Written by a Pioneer Ice Pilot With Foreword by Joe McBryan of Buffalo Airways

If you like ice pilots NWT you'll love this book


Flying consists of hours & hours of absolute boredom
— interspersed by moments of stark terror…


ARCTIC PILOT Don Hamilton's book Flying Overloaded is an exciting journal of flying in Canada's Arctic. Packed with hair-raising episodes, some so unbelievable it makes you wonder how he ever survived. You will find many of the stories are about stark terror. Although some of Don's flying may have been boring the book certainly is not.

It tells of Don's days of flying in the Far North for various companies, including training pilots on the DC-3 for Buffalo Airways in their early days, and in support of his two fly-in lodges with his own aircraft. This by itself was exciting; more so when you realize he overloaded most of the time and flew in bad weather simply because there was no other choice.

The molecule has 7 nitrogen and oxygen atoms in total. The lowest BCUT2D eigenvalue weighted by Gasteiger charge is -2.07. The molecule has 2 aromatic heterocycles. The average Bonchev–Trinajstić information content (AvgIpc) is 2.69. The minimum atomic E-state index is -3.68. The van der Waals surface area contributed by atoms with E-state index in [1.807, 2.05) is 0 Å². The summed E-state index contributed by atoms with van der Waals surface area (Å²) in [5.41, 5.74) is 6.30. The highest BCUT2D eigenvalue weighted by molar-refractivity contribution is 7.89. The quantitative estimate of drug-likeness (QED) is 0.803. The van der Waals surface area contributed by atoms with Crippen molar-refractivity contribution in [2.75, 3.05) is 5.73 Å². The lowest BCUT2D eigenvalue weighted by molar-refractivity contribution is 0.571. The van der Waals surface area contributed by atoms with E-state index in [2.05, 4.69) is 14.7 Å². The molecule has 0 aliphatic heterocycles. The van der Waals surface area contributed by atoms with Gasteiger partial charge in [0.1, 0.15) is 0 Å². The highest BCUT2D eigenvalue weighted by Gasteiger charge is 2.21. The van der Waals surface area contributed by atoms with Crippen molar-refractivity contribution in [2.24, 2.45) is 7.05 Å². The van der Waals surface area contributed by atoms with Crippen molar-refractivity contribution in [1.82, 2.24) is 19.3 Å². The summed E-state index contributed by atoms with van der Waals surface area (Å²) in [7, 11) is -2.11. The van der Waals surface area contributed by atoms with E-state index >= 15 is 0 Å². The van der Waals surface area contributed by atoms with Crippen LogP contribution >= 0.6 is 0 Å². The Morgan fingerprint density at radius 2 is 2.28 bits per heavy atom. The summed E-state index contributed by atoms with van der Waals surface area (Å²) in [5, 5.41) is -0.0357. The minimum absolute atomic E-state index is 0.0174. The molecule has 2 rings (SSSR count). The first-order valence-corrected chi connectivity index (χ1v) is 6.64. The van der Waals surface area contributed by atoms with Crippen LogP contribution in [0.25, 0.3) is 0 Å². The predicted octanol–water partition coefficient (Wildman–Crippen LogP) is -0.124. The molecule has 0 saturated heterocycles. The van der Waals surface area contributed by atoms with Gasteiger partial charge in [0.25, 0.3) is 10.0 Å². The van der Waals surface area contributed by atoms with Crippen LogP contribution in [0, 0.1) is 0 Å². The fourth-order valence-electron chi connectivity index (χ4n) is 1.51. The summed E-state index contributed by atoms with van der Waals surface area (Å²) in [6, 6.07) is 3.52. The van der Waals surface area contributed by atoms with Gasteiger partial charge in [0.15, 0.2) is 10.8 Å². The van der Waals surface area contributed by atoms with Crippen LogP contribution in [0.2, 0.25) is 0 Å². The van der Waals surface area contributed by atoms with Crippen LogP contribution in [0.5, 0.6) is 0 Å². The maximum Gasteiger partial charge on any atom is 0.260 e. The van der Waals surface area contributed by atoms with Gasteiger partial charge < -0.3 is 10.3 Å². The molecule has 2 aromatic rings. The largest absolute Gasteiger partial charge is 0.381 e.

A remarkable story of the Arctic in the pioneering days of the early bush pilots by one of the most memorable characters who made the north accessible.


"Don Hamilton was an adventurer, a keen businessman, a 'no-nonsense guy' who could make things happen. We loved listening to his stories. It is comforting to know that now his spirit is free and soaring"
–Dennis and Ann Rahkola


"Switching on my landing light all I saw was blinding snow flying at the windshield and continued my descent. The second time I turned it on, the sign on the Hudson's Bay store was illuminated. Immediately, I had to pull up and missed the approach. It was imperative to get this thing on the ground - there was no place else to go with a heavy load of ice. The ice burdened Otter refused to climb but made it to 200 feet above sea level. Now, I offset the ADF needle a little bit more to line up on the runway. Father Menace hadn't had time to light the flare pots but he was down there and I spotted his flashlight waving through the snowstorm. I headed straight at him and he tossed the flashlight in the air, spinning it end over end as high as he could, then scurried out of the way. By the time the flashlight landed, I was down."